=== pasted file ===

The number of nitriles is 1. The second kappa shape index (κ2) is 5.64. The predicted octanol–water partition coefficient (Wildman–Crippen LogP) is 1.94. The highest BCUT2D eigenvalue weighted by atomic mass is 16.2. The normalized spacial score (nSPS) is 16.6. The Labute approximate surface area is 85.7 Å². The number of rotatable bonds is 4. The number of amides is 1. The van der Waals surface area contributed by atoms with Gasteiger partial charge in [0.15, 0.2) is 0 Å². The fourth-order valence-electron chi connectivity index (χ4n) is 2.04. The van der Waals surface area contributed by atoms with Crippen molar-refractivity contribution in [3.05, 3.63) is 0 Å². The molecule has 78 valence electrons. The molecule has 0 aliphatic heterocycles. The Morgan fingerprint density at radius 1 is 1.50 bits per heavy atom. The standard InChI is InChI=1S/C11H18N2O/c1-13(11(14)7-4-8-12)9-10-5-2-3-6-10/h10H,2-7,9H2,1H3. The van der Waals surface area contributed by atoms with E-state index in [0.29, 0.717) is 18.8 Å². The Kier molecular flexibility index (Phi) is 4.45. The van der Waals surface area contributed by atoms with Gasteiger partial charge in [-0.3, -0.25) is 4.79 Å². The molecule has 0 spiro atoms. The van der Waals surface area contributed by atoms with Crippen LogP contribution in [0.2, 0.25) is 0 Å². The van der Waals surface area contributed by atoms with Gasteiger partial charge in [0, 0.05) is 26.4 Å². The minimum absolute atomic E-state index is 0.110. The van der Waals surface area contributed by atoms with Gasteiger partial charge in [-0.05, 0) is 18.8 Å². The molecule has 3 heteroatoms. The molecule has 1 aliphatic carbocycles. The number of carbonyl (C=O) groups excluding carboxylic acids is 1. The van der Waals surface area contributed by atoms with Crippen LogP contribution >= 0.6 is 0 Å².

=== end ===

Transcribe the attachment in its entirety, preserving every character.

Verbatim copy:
The number of nitriles is 1. The second kappa shape index (κ2) is 5.64. The predicted octanol–water partition coefficient (Wildman–Crippen LogP) is 1.94. The highest BCUT2D eigenvalue weighted by atomic mass is 16.2. The normalized spacial score (nSPS) is 16.6. The Labute approximate surface area is 85.7 Å². The number of rotatable bonds is 4. The number of amides is 1. The van der Waals surface area contributed by atoms with Gasteiger partial charge in [0.15, 0.2) is 0 Å². The fourth-order valence-electron chi connectivity index (χ4n) is 2.04. The van der Waals surface area contributed by atoms with Crippen molar-refractivity contribution in [3.05, 3.63) is 0 Å². The molecule has 78 valence electrons. The molecule has 0 aliphatic heterocycles. The Morgan fingerprint density at radius 1 is 1.50 bits per heavy atom. The standard InChI is InChI=1S/C11H18N2O/c1-13(11(14)7-4-8-12)9-10-5-2-3-6-10/h10H,2-7,9H2,1H3. The van der Waals surface area contributed by atoms with E-state index in [0.29, 0.717) is 18.8 Å². The Kier molecular flexibility index (Phi) is 4.45. The van der Waals surface area contributed by atoms with Gasteiger partial charge in [-0.3, -0.25) is 4.79 Å². The molecule has 0 spiro atoms. The van der Waals surface area contributed by atoms with Crippen LogP contribution in [0.2, 0.25) is 0 Å². The van der Waals surface area contributed by atoms with Gasteiger partial charge in [0, 0.05) is 26.4 Å². The minimum absolute atomic E-state index is 0.110. The van der Waals surface area contributed by atoms with Gasteiger partial charge in [-0.05, 0) is 18.8 Å². The molecule has 3 heteroatoms. The molecule has 1 aliphatic carbocycles. The number of carbonyl (C=O) groups excluding carboxylic acids is 1. The van der Waals surface area contributed by atoms with Crippen LogP contribution >= 0.6 is 0 Å².